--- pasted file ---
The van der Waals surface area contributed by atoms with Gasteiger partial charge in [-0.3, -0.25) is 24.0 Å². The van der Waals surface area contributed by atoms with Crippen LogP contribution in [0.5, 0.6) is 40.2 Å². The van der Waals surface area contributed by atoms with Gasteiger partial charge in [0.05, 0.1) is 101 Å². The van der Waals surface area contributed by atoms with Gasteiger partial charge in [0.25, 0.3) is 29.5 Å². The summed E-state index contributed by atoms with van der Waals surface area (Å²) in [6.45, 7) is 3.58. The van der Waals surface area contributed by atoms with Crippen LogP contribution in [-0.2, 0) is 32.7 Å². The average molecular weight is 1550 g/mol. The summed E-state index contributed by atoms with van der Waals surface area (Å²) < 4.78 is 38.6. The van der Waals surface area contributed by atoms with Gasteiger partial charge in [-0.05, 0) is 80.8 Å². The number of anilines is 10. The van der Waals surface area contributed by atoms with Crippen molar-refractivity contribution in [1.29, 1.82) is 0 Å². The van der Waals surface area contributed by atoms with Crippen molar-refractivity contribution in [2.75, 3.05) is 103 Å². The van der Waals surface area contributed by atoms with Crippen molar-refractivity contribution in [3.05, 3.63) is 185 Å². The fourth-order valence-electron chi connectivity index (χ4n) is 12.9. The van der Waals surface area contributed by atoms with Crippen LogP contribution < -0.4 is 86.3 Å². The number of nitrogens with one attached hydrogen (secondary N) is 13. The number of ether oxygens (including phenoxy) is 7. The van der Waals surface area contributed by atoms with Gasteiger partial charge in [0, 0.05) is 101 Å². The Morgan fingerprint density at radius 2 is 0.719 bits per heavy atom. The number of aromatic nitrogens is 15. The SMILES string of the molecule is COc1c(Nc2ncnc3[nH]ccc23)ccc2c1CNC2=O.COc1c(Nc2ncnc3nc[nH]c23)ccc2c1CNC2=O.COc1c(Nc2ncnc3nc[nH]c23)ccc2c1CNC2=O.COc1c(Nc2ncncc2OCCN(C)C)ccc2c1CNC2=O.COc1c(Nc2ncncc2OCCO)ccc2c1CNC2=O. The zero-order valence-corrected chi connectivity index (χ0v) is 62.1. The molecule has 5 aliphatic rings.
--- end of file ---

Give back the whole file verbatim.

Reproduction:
The van der Waals surface area contributed by atoms with Gasteiger partial charge in [-0.3, -0.25) is 24.0 Å². The van der Waals surface area contributed by atoms with Crippen LogP contribution in [0.5, 0.6) is 40.2 Å². The van der Waals surface area contributed by atoms with Gasteiger partial charge in [0.05, 0.1) is 101 Å². The van der Waals surface area contributed by atoms with Gasteiger partial charge in [0.25, 0.3) is 29.5 Å². The summed E-state index contributed by atoms with van der Waals surface area (Å²) in [6.45, 7) is 3.58. The van der Waals surface area contributed by atoms with Crippen LogP contribution in [-0.2, 0) is 32.7 Å². The average molecular weight is 1550 g/mol. The summed E-state index contributed by atoms with van der Waals surface area (Å²) < 4.78 is 38.6. The van der Waals surface area contributed by atoms with Gasteiger partial charge in [-0.05, 0) is 80.8 Å². The number of anilines is 10. The van der Waals surface area contributed by atoms with Crippen molar-refractivity contribution in [1.29, 1.82) is 0 Å². The van der Waals surface area contributed by atoms with Crippen molar-refractivity contribution in [2.75, 3.05) is 103 Å². The van der Waals surface area contributed by atoms with Crippen molar-refractivity contribution in [3.05, 3.63) is 185 Å². The fourth-order valence-electron chi connectivity index (χ4n) is 12.9. The van der Waals surface area contributed by atoms with Crippen LogP contribution < -0.4 is 86.3 Å². The number of nitrogens with one attached hydrogen (secondary N) is 13. The number of ether oxygens (including phenoxy) is 7. The van der Waals surface area contributed by atoms with Gasteiger partial charge in [0, 0.05) is 101 Å². The Morgan fingerprint density at radius 2 is 0.719 bits per heavy atom. The number of aromatic nitrogens is 15. The SMILES string of the molecule is COc1c(Nc2ncnc3[nH]ccc23)ccc2c1CNC2=O.COc1c(Nc2ncnc3nc[nH]c23)ccc2c1CNC2=O.COc1c(Nc2ncnc3nc[nH]c23)ccc2c1CNC2=O.COc1c(Nc2ncncc2OCCN(C)C)ccc2c1CNC2=O.COc1c(Nc2ncncc2OCCO)ccc2c1CNC2=O. The zero-order valence-corrected chi connectivity index (χ0v) is 62.1. The molecule has 5 aliphatic rings.